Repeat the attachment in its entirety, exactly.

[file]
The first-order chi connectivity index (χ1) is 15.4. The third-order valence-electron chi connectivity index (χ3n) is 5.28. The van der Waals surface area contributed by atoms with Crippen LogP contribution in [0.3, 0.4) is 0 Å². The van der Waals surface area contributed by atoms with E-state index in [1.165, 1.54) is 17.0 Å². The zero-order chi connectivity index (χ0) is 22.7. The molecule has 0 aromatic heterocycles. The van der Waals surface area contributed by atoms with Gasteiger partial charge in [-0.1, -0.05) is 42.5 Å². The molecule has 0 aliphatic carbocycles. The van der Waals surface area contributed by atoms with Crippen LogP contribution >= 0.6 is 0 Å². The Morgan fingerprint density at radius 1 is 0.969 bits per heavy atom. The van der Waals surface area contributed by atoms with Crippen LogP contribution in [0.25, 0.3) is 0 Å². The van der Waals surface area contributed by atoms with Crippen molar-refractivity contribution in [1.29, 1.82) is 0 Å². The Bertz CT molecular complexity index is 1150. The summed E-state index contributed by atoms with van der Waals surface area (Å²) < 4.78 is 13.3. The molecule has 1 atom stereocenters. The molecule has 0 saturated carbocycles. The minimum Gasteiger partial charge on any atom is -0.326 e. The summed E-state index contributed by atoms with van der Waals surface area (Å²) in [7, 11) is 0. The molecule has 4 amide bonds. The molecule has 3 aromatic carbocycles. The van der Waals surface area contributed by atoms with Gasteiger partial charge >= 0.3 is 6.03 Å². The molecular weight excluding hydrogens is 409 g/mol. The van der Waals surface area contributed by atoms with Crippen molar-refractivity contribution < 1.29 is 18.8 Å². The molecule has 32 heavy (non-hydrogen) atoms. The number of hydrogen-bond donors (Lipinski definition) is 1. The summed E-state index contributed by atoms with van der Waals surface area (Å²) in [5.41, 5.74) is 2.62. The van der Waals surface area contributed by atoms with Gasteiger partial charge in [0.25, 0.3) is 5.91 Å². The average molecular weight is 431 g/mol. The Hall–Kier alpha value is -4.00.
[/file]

The first-order chi connectivity index (χ1) is 15.4. The third-order valence-electron chi connectivity index (χ3n) is 5.28. The van der Waals surface area contributed by atoms with Crippen LogP contribution in [0.3, 0.4) is 0 Å². The van der Waals surface area contributed by atoms with E-state index in [1.165, 1.54) is 17.0 Å². The zero-order chi connectivity index (χ0) is 22.7. The molecule has 0 aromatic heterocycles. The van der Waals surface area contributed by atoms with Gasteiger partial charge in [-0.1, -0.05) is 42.5 Å². The molecule has 0 aliphatic carbocycles. The van der Waals surface area contributed by atoms with Crippen LogP contribution >= 0.6 is 0 Å². The Morgan fingerprint density at radius 1 is 0.969 bits per heavy atom. The van der Waals surface area contributed by atoms with Crippen LogP contribution in [0.25, 0.3) is 0 Å². The van der Waals surface area contributed by atoms with Crippen molar-refractivity contribution in [1.29, 1.82) is 0 Å². The Bertz CT molecular complexity index is 1150. The summed E-state index contributed by atoms with van der Waals surface area (Å²) < 4.78 is 13.3. The molecule has 1 atom stereocenters. The molecule has 0 saturated carbocycles. The minimum Gasteiger partial charge on any atom is -0.326 e. The summed E-state index contributed by atoms with van der Waals surface area (Å²) in [7, 11) is 0. The molecule has 4 amide bonds. The molecule has 3 aromatic carbocycles. The van der Waals surface area contributed by atoms with Gasteiger partial charge >= 0.3 is 6.03 Å². The molecular weight excluding hydrogens is 409 g/mol. The van der Waals surface area contributed by atoms with Crippen molar-refractivity contribution < 1.29 is 18.8 Å². The molecule has 32 heavy (non-hydrogen) atoms. The number of hydrogen-bond donors (Lipinski definition) is 1. The summed E-state index contributed by atoms with van der Waals surface area (Å²) in [5.41, 5.74) is 2.62. The van der Waals surface area contributed by atoms with Gasteiger partial charge in [0.25, 0.3) is 5.91 Å². The average molecular weight is 431 g/mol. The Hall–Kier alpha value is -4.00.